This week, instead of choosing one photo, I'm posting a…
Who knew that Beethoven was a scribbler? Or that Charles Dickens was short on cash and had to hurry to write “A Christmas Carol” in time for the holiday shopping season?
These are among the discoveries you’ll find in the Morgan Library & Museum in New York City. The Library houses the collection of Pierpont Morgan, the most influential financier in American history. Morgan was so rich, the media called him a robber baron, and the United States set up the Federal Reserve because of concern that he had too much control over the economy.
In his spare time, Morgan collected stuff. Not just any stuff, he collected original artistic, literary and musical works by famous people like Mozart, Strauss, Jane Austen, Voltaire and Einstein, to name a few.
And he built a stunning library to store his collection. This complex, which covers half a city block, looks fairly unassuming from the outside, giving away few hints about the treasures inside.
You know the building is going to be good on the inside when the entrance way alone is this amazing. The Rotunda is a vaulted entrance foyer that leads to the library on one side and Morgan’s study on the other. The floor is marble, the columns made of lapis lazuli, and the ceiling is a painted tribute to Raphael.
I love books and libraries, a veritable library geek, you might say. For me, a library like this has its own brand of bliss. With 30- foot high walls lined with bookcases of bronze and walnut, this is a house of worship to books.
Original Manuscripts and Letters
A few of my favourite examples of the Library’s treasure trove of manuscripts and letters:
- The original manuscript of “A Christmas Carol” by Charles Dickens. The handwriting shows that the book was written with some urgency. The manuscript goes on display every holiday season.
- Letters by Jane Austen. She wrote to her niece with all of the words spelled backwards. In a number of other letters, she wrote across the paper’s width, then turned it sideways and continued writing in the spaces at a right angle. This checkered approach was all about saving paper.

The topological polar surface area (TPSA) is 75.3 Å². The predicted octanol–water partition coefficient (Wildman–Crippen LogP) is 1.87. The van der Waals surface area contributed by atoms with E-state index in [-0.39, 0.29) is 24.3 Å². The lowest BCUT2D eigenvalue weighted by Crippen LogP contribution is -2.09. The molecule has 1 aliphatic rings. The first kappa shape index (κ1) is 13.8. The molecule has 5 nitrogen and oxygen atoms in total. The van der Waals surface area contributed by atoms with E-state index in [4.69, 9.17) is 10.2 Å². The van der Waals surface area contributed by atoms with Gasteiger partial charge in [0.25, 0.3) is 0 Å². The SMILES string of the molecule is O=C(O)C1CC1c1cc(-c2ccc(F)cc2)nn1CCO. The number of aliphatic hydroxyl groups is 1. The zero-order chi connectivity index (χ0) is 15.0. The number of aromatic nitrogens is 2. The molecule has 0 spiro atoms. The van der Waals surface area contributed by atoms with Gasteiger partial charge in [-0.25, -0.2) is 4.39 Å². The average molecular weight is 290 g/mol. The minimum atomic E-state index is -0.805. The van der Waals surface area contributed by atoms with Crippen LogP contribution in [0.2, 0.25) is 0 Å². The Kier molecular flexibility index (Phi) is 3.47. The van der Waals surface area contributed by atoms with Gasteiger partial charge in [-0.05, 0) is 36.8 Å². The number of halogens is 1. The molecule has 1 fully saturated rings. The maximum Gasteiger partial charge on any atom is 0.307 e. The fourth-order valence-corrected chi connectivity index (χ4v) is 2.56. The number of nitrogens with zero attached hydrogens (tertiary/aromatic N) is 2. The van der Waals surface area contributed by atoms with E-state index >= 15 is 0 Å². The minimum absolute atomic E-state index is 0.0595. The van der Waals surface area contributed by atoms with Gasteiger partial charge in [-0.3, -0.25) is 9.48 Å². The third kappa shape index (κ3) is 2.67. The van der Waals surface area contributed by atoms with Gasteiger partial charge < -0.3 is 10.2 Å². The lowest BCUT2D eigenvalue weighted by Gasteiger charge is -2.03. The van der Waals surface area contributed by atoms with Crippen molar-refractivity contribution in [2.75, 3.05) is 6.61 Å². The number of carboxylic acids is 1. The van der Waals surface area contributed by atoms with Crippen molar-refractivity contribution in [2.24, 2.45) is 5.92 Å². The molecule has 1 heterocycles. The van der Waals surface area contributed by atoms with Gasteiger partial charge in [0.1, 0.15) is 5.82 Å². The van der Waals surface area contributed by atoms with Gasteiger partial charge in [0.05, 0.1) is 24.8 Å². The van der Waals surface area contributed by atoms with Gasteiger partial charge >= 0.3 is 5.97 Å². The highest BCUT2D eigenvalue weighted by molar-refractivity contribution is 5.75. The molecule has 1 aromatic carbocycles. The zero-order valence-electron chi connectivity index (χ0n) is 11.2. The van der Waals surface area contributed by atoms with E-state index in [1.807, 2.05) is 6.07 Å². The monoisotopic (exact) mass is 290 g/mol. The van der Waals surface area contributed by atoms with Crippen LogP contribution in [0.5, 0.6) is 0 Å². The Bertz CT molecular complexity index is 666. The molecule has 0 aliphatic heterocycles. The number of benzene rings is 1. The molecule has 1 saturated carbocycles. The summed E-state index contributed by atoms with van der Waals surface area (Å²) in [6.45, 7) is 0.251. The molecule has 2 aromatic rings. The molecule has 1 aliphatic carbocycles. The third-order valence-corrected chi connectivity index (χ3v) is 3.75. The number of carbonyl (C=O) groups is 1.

- The sole surviving manuscript of John Milton’s Paradise Lost, which had to be written and revised under the direction of the blind poet.
- Three copies of the Gutenberg Bible, out of the 50 remaining in the world.. This is the first book in the western world to be printed from moveable metal type. Before that, books were either copied by hand or printed from engraved wooden blocks. The invention of the printing press around 1455 was the start of the information age, as we know it today. Talk about a first edition!
The collection of original musical compositions is equally impressive, but I was especially fascinated with this autographed work by Beethoven, his last violin and piano sonata. The score may not look like it, but this sonata is quite calm and lovely.
Before you leave the library, don’t forget to look up at the impressive ceiling which, interestingly enough, is lined with depictions of the signs of the zodiac.
This room, with its red damask wall covering and renaissance-style desk, is said to most reflect Morgan’s personal taste. I thought his style was a little different from most bankers I know.
The Morgan Library also has an excellent web site, with much of the collection online. It is truly a legacy of art, music and words that is beyond words.